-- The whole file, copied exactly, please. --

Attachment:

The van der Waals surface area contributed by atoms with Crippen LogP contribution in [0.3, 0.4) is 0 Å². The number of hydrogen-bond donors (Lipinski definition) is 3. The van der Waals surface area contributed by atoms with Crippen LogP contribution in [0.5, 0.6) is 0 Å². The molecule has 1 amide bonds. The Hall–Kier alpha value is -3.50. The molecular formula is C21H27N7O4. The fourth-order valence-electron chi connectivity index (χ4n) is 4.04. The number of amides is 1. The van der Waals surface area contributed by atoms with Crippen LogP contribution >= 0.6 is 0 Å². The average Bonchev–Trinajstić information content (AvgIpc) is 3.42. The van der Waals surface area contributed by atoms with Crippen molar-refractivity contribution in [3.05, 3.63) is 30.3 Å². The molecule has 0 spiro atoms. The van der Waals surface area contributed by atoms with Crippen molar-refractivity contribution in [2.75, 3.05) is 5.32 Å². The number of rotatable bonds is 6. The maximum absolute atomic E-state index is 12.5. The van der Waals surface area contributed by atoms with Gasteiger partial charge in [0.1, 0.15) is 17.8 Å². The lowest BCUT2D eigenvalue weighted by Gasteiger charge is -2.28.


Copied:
The van der Waals surface area contributed by atoms with Crippen LogP contribution in [0.3, 0.4) is 0 Å². The number of hydrogen-bond donors (Lipinski definition) is 3. The van der Waals surface area contributed by atoms with Crippen LogP contribution in [0.5, 0.6) is 0 Å². The molecule has 1 amide bonds. The Hall–Kier alpha value is -3.50. The molecular formula is C21H27N7O4. The fourth-order valence-electron chi connectivity index (χ4n) is 4.04. The number of amides is 1. The van der Waals surface area contributed by atoms with Crippen LogP contribution >= 0.6 is 0 Å². The average Bonchev–Trinajstić information content (AvgIpc) is 3.42. The van der Waals surface area contributed by atoms with Crippen molar-refractivity contribution in [3.05, 3.63) is 30.3 Å². The molecule has 0 spiro atoms. The van der Waals surface area contributed by atoms with Crippen molar-refractivity contribution in [2.75, 3.05) is 5.32 Å². The number of rotatable bonds is 6. The maximum absolute atomic E-state index is 12.5. The van der Waals surface area contributed by atoms with Gasteiger partial charge in [0.1, 0.15) is 17.8 Å². The lowest BCUT2D eigenvalue weighted by Gasteiger charge is -2.28.